The Hopi man who runs to protect his tribe's water

 

What do you think about when you run? This is my favorite question to ask long-distance runners in the Arizona desert.

When I asked Hopi runner and farmer Bucky Preston this question, he thought about the thousands of miles he has run to protect and honor his people's water. "When I run, I meditate and pray, and see where the running takes me," he said. "But I always come back to water."

In 2003, Preston started the annual Paatuwaqatsi Trail Run. Paatuwaqatsi means "water is life," and since its inception, the run has been a celebration of the sanctity of water. It includes a 50-mile ultra-marathon as well as a 10 and 4-mile run.

Preston has used the concept of running to draw attention to unacceptable water uses. Peabody Energy, for example, runs coal slurries with tribal water and diverts water for coal mining, and the Arizona Snowbowl ski resort uses reclaimed municipal wastewater on the San Francisco Peaks to make snow. Then there's the tragic legacy of uranium mining, which has irreversibly contaminated drinking water.

"I run to raise awareness to those issues," he said. "Lately, I've been thinking about the Animas spill (in Colorado), and even our water (on Hopi lands), which contains high levels of arsenic."

Preston was born and raised in Walpi, Arizona, a village on top of First Mesa, about 300 feet above the canyon below. His earliest memories are of running. "We ran everywhere; there are foot paths connecting the villages from all directions." When asked what prompted him to start an organized run, he recalled the time when he left the reservation to learn a few trades and returned to find many of the trails missing.

"I knew where they were, because I spent my life running on them," he said. Fearing that they would be lost, he started rebuilding and maintaining the trails.

Minutes before the sun rose on Sept. 12, 68 ultra long-distance runners gathered around Preston, the sky clear and purple behind them. "These trails are like the blood vessels of our body — spread out -- but all connected; they bring energy through our bodies," he told them. "When you put the footprints on the land, that's calling the rain, and it's calling the Kachina and the Cloud People. We're here, and we're asking for your help."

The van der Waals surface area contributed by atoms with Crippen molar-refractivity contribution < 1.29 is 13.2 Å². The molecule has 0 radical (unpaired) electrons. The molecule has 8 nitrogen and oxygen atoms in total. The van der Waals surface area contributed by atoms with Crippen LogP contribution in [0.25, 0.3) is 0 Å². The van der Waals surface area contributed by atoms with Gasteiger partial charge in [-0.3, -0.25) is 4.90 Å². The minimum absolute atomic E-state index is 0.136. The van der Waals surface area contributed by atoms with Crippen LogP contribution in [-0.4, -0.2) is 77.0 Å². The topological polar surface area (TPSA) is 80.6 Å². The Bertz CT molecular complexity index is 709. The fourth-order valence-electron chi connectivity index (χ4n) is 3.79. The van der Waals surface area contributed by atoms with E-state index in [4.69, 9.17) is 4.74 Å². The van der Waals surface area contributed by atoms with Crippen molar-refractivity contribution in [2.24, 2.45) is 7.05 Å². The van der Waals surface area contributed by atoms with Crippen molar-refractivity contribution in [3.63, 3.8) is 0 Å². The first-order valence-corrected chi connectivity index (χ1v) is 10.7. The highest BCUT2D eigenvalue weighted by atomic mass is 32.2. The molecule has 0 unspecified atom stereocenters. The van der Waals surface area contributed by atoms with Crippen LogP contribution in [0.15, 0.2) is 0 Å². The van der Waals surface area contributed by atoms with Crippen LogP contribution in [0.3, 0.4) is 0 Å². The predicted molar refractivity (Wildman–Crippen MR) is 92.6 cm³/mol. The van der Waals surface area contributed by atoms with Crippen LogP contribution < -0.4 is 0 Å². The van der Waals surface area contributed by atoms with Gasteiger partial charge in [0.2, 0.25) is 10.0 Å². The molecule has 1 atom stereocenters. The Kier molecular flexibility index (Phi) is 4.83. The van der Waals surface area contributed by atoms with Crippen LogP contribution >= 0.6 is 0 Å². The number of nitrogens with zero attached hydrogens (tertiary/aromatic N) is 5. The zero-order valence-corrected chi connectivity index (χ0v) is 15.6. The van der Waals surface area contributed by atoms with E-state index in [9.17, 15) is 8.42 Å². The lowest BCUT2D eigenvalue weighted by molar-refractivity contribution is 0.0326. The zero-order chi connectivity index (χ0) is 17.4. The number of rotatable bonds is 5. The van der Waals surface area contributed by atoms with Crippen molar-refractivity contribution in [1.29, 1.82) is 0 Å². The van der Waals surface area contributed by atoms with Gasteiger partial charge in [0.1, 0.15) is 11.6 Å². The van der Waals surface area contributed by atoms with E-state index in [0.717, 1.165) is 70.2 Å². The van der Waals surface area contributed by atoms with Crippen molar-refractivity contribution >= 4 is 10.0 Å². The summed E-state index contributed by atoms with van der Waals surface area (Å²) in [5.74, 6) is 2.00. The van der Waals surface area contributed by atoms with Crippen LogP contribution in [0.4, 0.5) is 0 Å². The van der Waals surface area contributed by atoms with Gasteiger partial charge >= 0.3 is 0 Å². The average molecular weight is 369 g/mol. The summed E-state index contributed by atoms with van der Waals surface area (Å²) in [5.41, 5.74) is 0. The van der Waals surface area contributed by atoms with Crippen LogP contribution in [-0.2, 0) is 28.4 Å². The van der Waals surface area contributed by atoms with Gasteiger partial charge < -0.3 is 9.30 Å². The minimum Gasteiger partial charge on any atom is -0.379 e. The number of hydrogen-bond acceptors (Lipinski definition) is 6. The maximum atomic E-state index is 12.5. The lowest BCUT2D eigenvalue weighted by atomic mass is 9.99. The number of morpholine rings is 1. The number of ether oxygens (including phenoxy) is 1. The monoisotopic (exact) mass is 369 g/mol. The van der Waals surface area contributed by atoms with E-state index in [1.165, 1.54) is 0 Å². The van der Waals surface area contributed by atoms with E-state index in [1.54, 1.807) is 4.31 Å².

Unlike other ultra marathons, Paatuwaqatsi is not truly a race, nor does it turn a profit. Initially, Preston didn't even want to have a clock around, but he has since warmed up to the idea.

"The runners have kept it going; every year, it essentially pays for itself and is completely volunteer-run," said Flagstaff resident Andy Bessler. In his previous position with the Sierra Club, Bessler helped Preston start the run by finding ways to fund its first year. "Bucky wanted to start it, because this was when Peabody Coal was pumping their aquifer for slurry water, so we were really trying to help him draw attention to its impact on the springs."

Over the years, Bessler has helped Preston with trail maintenance along every section. "It's amazing to be working on these trails that are thousands of years old," he said. "You're securing loose rock steps and thinking about Ancestral Puebloans setting these stones here."

The largely white outdoor recreational culture of the Southwest does not always have an amicable relationship with the area's Native communities. There's the controversial use of reclaimed wastewater to accommodate skiers and snowboarders on the San Francisco Peaks, the ATVers who flock to Sand Mountain in Nevada -- ignoring objections from the Paiute-Shoshone -- and the rock climbers who climb monoliths on the Navajo Nation, despite a ban on such activities since 1971.

Paatuwaqatsi, however, is different, something Bessler and Preston see as mutually beneficial and respectful. "It's kind of creating a new tradition that incorporates bahana culture and Hopi culture," Bessler said. "It's really acceptable for Hopi people — and the Anglos feel very humbled and honored to be there."

"Kwakwhay!" yell the men. "Askwali!" yell the women. Both phrases are gender-specific ways of saying the same thing: Thank you. The communities thank the runners because they help ensure the success of their crops, said Preston, who lets the runners go right through his cornfield. Preston is also glad that more local people, including young Hopis, have started running.

"That's what I wanted to see for our people, to get them back to long-distance running, because that's who we are." As for the runners who come back year after year, Preston added: "They run for life, a long healthy life for all of mankind, and all living things out there."

Kyle Boggs is a contributor to Writers on the Range, a column service of High Country News He is a Ph.D. candidate in the University of Arizona's program in Rhetoric, Composition, and the Teaching of English, and teaches at Northern Arizona University.

Note: the opinions expressed in this column are those of the writer and do not necessarily reflect those of High Country News, its board or staff. If you'd like to share an opinion piece of your own, please write Betsy Marston at [email protected].

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